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July 31, 2021
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U.S. Senate referee says Democrats cannot include $15 minimum wage in COVID bill

WASHINGTON (Reuters) — In a blow to Democrats, the Senate parliamentarian ruled the chamber cannot include President Joe Biden’s proposed $15-an-hour minimum wage in a $1.9 trillion coronavirus bill the party aims to pass without Republican votes, lawmakers said on Thursday.

Democrats and progressives had hoped to include the minimum wage increase in the legislation to help cushion the economic blow of the coronavirus pandemic and better compensate low-wage workers who have spent months on the front lines of the health crisis as essential workers.

Biden is “disappointed in the decision,” White House spokeswoman Jen Psaki said in a statement, and “will work with leaders in Congress to determine the best path forward because no one in this country should work full time and live in poverty.”

Democratic Senate Majority Leader Chuck Schumer said in a statement: “We are not going to give up the fight to raise the minimum wage to $15 to help millions of struggling American workers and their families.”

But Senator Lindsey Graham, the top Republican on the Senate Budget Committee, welcomed the decision. “Very pleased the Senate Parliamentarian has ruled that a minimum wage increase is an inappropriate policy change in reconciliation,” he said on Twitter.

Biden and many of his fellow Democrats want to more than double the minimum wage by 2025 to $15 per hour. They included the increase in his coronavirus relief bill to help tackle the heavy human and economic toll of the pandemic, which has killed more than 500,000 Americans and thrown millions out of work.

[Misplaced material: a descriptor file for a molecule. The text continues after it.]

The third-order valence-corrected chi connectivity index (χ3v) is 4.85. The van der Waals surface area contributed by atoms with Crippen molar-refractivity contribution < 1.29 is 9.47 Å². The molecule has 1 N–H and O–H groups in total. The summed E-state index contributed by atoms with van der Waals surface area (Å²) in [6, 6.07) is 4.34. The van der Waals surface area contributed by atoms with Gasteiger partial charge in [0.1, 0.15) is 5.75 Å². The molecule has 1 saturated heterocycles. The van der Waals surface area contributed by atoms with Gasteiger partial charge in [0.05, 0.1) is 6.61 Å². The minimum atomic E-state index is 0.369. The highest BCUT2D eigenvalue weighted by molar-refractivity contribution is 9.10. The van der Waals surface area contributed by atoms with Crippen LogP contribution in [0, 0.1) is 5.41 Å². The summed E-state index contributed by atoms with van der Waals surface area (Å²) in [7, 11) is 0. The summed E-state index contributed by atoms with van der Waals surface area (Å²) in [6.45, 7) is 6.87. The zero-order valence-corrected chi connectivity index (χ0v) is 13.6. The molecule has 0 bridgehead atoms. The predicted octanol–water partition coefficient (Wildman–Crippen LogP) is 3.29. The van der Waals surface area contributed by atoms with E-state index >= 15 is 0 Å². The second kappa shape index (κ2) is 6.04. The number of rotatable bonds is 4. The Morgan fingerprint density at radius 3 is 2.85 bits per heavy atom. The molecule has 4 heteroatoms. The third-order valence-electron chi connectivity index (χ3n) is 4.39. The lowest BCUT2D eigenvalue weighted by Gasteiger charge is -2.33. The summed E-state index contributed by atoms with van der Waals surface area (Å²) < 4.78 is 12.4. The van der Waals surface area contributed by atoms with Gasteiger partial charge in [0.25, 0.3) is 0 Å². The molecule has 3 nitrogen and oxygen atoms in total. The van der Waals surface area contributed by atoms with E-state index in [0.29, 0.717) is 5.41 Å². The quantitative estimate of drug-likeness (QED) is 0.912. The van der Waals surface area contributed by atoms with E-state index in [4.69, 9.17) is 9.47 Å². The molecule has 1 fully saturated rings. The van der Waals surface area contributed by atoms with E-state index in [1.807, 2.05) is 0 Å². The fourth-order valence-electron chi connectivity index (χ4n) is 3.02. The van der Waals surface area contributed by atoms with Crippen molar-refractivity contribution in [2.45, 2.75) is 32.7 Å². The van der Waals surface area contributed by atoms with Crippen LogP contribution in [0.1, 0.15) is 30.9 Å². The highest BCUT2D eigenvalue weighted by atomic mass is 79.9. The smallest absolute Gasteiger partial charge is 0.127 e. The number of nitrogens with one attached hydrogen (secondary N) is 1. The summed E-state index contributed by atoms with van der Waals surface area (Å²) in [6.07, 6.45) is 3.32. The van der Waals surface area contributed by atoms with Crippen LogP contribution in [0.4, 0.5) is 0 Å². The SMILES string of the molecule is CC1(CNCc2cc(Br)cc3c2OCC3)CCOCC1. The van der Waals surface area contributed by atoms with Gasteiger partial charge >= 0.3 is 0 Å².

Democrats are trying to advance the COVID-19 bill under a special “budget reconciliation” process that would allow them to pass it in the Senate using a simple majority, so they will not need Republican support.

But there are rules that limit what can be included using that process, and it is the job of Senate parliamentarian Elizabeth MacDonough to determine what is allowed.

“This decision reinforces reconciliation cannot be used as a vehicle to pass major legislative change — by either party — on a simple majority vote,” Graham wrote on Twitter.

The negative ruling does not mean the idea of raising the minimum wage is dead. Proponents could seek to pass a separate bill without using the reconciliation process, but they presumably would need Republican support.

Two Senate Republicans, Tom Cotton and Mitt Romney, on Tuesday proposed increasing the minimum wage to $10 an hour.

Not all Democrats favor a $15 wage. Senator Joe Manchin, a Democrat, has suggested raising the wage to $11 over two years.

The current federal minimum wage is $7.25 an hour. It was last raised in 2009.

House of Representatives Speaker Nancy Pelosi said after the Senate parliamentarian’s ruling that the $15 minimum wage would be still included when the Democratic-controlled chamber takes up the relief bill on Friday.

A Reuters/Ipsos poll released on Thursday showed 59% of respondents saying they supported raising the minimum wage to $15, with 34% opposed.

(Reporting by Susan Cornwell and Eric Beech; Editing by Stephen Coates and Peter Cooney)

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